This ebook features an illustrated biography of Bel Kaufman including photos from the author’s personal collection.
Comment: I saw this story featured in one of those recommendations titles Goodreads suggested after I finished another book. I got interested and after having read a book in Portuguese by a teacher from here who shared little stories about her years of work, I decided this one would also be an interesting view on the theme.
This is Sylvia Barrett's story as a young teacher starting at a New York school and her trials dealing with what her work is supposed to be, what the job really entails, student's issues and the incredible amount of bureaucracy for everything.
The book is a collection of memos, student's compositions, notes exchanged between teachers, Sylvia's letters to her married friend Ella and other means of communication not a linear narrative. Through all this we get to see a glimpse of what school is, how much work it takes, how it affects so many people.
I liked this story, mainly because of two things:
1) there are some serious things the characters have to deal with and, as we are not given the scenes to see but to know about, in a way, it makes it more surprising and dramatic.
2) The sequence of Sylvia's students compositions are too funny to pass.
This story isn't told in the traditional narrative style. It wasn't also the first story I've read in this style either and I've liked the previous ones I've came across. I think the beauty of such style is that whatever comes next must be imaginative, different, always a surprise. The fact that we need to follow the plot while paying attention to details we wouldn't have otherwise also adds up to the charm of this sort of epistolary style.
The theme, of course, is the workings of a public school, how the new teacher deals with her classes, her students who need to be more than just numbers and how any school relationships reflect not only what happens at class but also how the student's home environment affects their behavior. Also important is the teacher's themselves, because their way of teaching an influence students too.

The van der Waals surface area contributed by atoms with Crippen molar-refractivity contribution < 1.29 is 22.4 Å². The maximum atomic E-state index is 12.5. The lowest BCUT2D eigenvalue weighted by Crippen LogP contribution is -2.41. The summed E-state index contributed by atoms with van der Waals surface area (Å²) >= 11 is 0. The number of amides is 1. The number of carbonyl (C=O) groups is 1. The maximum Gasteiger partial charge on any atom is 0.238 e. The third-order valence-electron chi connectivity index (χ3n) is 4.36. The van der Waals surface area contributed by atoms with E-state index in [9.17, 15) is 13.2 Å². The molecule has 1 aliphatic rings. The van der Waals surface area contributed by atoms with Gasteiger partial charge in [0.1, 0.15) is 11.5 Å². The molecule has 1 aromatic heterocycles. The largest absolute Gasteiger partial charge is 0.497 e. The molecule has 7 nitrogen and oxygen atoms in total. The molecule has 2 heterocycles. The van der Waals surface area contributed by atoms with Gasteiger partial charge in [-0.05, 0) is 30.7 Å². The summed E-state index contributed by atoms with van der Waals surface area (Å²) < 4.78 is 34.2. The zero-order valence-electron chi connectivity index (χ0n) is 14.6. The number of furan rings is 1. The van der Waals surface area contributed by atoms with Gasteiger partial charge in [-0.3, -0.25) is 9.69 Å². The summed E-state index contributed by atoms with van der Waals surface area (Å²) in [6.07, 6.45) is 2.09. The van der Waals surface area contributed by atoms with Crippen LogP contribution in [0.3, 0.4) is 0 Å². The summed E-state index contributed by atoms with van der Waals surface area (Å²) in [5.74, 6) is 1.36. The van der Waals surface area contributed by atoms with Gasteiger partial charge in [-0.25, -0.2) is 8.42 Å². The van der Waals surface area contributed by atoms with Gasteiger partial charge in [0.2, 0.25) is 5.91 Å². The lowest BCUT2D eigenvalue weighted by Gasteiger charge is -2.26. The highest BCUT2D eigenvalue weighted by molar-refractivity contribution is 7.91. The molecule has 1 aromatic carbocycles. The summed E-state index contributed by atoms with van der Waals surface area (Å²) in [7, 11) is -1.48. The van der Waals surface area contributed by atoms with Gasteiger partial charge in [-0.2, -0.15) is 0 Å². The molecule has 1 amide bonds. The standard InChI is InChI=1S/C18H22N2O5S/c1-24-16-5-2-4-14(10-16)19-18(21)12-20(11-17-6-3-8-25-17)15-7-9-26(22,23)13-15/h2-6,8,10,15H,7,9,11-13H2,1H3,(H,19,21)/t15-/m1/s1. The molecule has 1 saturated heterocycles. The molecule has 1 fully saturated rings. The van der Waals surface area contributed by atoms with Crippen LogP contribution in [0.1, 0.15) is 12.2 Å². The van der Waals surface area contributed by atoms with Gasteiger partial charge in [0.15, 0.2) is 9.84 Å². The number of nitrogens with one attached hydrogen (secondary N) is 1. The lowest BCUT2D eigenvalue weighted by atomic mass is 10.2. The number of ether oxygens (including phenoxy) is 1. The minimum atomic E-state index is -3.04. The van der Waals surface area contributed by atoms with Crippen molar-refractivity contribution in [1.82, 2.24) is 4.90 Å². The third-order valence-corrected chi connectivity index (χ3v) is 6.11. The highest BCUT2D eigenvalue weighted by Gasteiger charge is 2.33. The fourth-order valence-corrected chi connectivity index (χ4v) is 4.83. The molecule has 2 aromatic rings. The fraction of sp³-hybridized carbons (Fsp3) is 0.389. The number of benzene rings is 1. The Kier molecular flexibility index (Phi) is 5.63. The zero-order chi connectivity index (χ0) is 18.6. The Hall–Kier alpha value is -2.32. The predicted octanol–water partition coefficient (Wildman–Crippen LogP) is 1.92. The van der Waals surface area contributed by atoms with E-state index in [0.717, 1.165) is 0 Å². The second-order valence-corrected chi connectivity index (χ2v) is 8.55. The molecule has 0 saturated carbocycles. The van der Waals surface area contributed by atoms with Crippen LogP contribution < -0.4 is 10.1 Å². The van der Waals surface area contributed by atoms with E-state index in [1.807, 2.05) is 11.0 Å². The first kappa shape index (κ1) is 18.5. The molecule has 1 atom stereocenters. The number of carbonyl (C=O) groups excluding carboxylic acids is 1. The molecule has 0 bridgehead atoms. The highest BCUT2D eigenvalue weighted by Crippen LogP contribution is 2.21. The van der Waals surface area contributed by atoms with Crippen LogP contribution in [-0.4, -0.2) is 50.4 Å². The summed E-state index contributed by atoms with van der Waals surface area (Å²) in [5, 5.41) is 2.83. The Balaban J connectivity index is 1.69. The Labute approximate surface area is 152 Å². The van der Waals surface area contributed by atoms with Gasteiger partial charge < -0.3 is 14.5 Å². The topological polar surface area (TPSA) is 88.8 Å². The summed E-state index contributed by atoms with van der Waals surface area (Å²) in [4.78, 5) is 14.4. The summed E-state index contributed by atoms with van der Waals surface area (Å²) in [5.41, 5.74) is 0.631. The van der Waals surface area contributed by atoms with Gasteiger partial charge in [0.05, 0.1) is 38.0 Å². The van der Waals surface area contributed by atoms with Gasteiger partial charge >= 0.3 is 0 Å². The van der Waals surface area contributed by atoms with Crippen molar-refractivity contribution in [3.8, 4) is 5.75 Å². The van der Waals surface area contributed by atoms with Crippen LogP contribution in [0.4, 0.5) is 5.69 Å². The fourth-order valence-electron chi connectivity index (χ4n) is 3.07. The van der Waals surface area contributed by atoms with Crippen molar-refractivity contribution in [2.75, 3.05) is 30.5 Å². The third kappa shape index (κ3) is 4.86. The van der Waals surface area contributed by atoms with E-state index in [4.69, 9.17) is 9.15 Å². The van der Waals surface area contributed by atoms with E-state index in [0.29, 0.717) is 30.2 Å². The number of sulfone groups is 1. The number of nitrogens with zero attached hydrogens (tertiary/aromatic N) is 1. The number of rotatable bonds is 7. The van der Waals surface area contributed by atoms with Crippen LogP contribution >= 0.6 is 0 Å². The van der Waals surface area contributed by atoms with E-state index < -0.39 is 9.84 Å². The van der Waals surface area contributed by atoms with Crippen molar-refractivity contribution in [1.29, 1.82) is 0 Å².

Having been in the school's system myself for 18 years as a student, I can rationally understand both sides. Teachers are one person having to deal with countless students and not always able to help all in the same way. And students have a lot to cover, not always paying attention to that teacher or why his/her classes aren't as optimal as one would think. The system has many flaws and in this book we see how much and why. Although this being a work of fiction, everyone can surely see in it a reflection of one's years in it and how updated it still is today.
In fact, this ebook edition I got has a long introduction where the author herself explains many things, the book, the path it took, the movies, the fame, the idea it gave and, again, how it's still so up to nowadays way of teaching. Many things have changed but it's true that the way things are shapes up students, influences many choices and it's not always easily understood. I especially think it was thought provoking how the system protects a certain kind of student but doesn't have the reach or the needed power to help others.
This story also has a sort of plot that helps the reader to follow Sylvia, the teacher, on how difficult it is to do her work while having to deal with protocols in detriment of actual teaching. How much often unappreciated work isn't recognized by students and put aside by other needs that no one can't understand, like meetings, paper trails and forgotten notes. But still Sylvia tries to reach her students, help them, be a steady presence in heir lives, to offer guidance and support they can't have anywhere else. It's not always easy, Sylvia isn't always successful, but her attempts to be a good teacher, to impress her students are noteworthy and commendable.
I think the introduction should have been a conclusion instead. I read it and it kind of gave me a more detailed idea about the story and some of its content. Not that it gives spoilers about the key /heartfelt moments of the story but it does give an idea. And it's a lengthy introduction so when I really stared I wasn't completely into it, but that changed as I read along.
In the end, this is a great story, still very actual despite being originally from the 60s. Although this depicts an American school, it can be a window to any school because what moves students and teaches is universal.
I still think what could have happened to those students whose personalities we were introduced to in their compositions and words.
As with any book styled this way, the thinking it imposes is precise and heightened. I do recommend it, especially if the theme interests you.